The call came in one morning a few weeks ago.: “My water heater is leaking. Can you come take a look?” the caller asked.
We don’t do a lot of water heaters, but since this was a referral I decided to go take a look. I sent my technician, Joe Guerrero, ahead of me to get started. If the tank was leaking, most likely it would need to be replaced. Joe could go ahead and start draining it down and cutting it loose. I could have a new tank delivered and we would be on our way in a couple of hours.
“Easy money,” I thought.
Of course, it is never that easy.
I hopped in my truck and started around the Beltway to the call. I was about halfway to the job site when my phone rang. It was Joe.
“You’re not going to believe this, boss. The tank is totally crushed. And, I’ve never seen a water heater like this before,” Joe explained.
I wasn’t quite sure what to make of this. Crushed? What did he mean? He tried to send me a picture, but it was too small to make out on my phone.
“Just sit tight 'til I get there. I will be there in 10 minutes,” I told Joe.
Sure enough, Joe was right. The tank was crushed just like you would crush an empty aluminum beer can in your hand. Only this was a heavy-gauge steel tank (see photo). And, this was no water heater. It was a water storage tank for the fire protection system.
Now, I have no expertise with fire protection or sprinkler systems. So, I knew right then we were not going to mess with this one. I would refer it to a friend who was licensed and experienced with these types of systems. But, I did want to poke around and see if I could figure out what caused the tank failure. Curiosity got the best of me.
This sprinkler system was in a four-level residential townhouse. In Virginia, any residential dwelling over three stories must have sprinklers for fire protection. This house had copper sprinkler piping, two pressure booster pumps and the water storage tank.
The cold water main fed into the house from the street and then branched off to the left and right, like the letter "T." One branch fed the house for domestic cold water. The other branch fed into the 100-gallon storage tank, which held water in reserve in the event of a fire.
The outlet of the tank split and fed into two end-suction booster pumps with a check valve on the inlets to each pump (see piping diagram). Each pump fed two floors of the sprinkler system. Two diaphragm tanks kept the system pressurized.
There had been no fire in the house and the sprinkler system had not released, so I ruled that out as a contributing factor. The leak was from a tiny crack in the weld on the steel tank where it had buckled. I climbed around the side of the tank to investigate the piping. Two things caught my attention. Again, I want to emphasize that I have no expertise in fire protection and I referred this job to a licensed sprinkler contractor. I was investigating the cause solely for my own curiosity. When a product fails like this, I want to know why.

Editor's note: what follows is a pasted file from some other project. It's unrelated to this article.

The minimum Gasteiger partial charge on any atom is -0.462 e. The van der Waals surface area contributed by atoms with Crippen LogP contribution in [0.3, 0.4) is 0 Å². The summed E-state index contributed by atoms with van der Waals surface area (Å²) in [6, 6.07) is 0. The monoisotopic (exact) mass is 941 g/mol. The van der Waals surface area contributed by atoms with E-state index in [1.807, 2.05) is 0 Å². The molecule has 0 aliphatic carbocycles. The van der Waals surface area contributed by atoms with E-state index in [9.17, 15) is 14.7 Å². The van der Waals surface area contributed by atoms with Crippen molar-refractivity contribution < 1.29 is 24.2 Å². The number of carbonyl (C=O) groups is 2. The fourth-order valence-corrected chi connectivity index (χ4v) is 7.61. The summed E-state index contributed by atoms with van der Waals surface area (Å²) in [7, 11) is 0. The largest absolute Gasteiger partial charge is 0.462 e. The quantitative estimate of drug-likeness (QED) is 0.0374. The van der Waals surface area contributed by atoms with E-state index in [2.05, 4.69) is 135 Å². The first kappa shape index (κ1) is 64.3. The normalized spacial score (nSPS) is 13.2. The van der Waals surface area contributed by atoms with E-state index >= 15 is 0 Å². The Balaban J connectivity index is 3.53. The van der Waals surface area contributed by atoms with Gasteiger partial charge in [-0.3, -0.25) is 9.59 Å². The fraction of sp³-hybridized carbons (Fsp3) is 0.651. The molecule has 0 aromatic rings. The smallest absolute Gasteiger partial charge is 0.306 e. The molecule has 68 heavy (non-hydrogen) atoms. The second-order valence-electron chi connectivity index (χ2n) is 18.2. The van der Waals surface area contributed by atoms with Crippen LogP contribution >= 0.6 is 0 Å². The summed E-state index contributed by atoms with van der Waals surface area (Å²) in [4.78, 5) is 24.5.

The first thing I noticed was the lack of a pressure relief valve on the tank or piping. I would think that a closed, pressurized system would require some sort of pressure relief valve safety. The second thing that caught my eye was the lack of a vacuum breaker on the tank. Now, I was on to something.
I will never be sure exactly what caused this tank to fail, but I have a good idea. My best guess is that incoming street pressure dropped for some reason. It could have been due to a fire nearby. Or maybe the water company was flushing the lines. There was a lot of heavy construction and road work close by, so maybe the water was shut off for a period of time.
Whatever the reason, if street pressure dropped below house pressure, the pressure could not equalize due to the check valves installed between the tank and the booster pumps. Without a vacuum breaker installed, atmospheric pressure exerted on the tank, at approximately 14.7 pounds per square inch, crushed this heavy-gauge steel tank like it was nothing. Joe and I had witnessed the power of vacuum firsthand.
The client asked if this tank was fixable. Hey, you can’t blame her for asking! I referred her to my friend and walked away with my physics lesson for the day. A $30 vacuum breaker would have prevented this debacle. This is a lesson I won’t forget.
Dan Foley is president and owner of Foley Mechanical, Inc., based in Lorton, Va. FMI specializes in radiant, hydronic and steam systems as well as mechanical systems for large custom homes. He can be reached at 703-339-8030, firstname.lastname@example.org, or www.foleymechanical.com.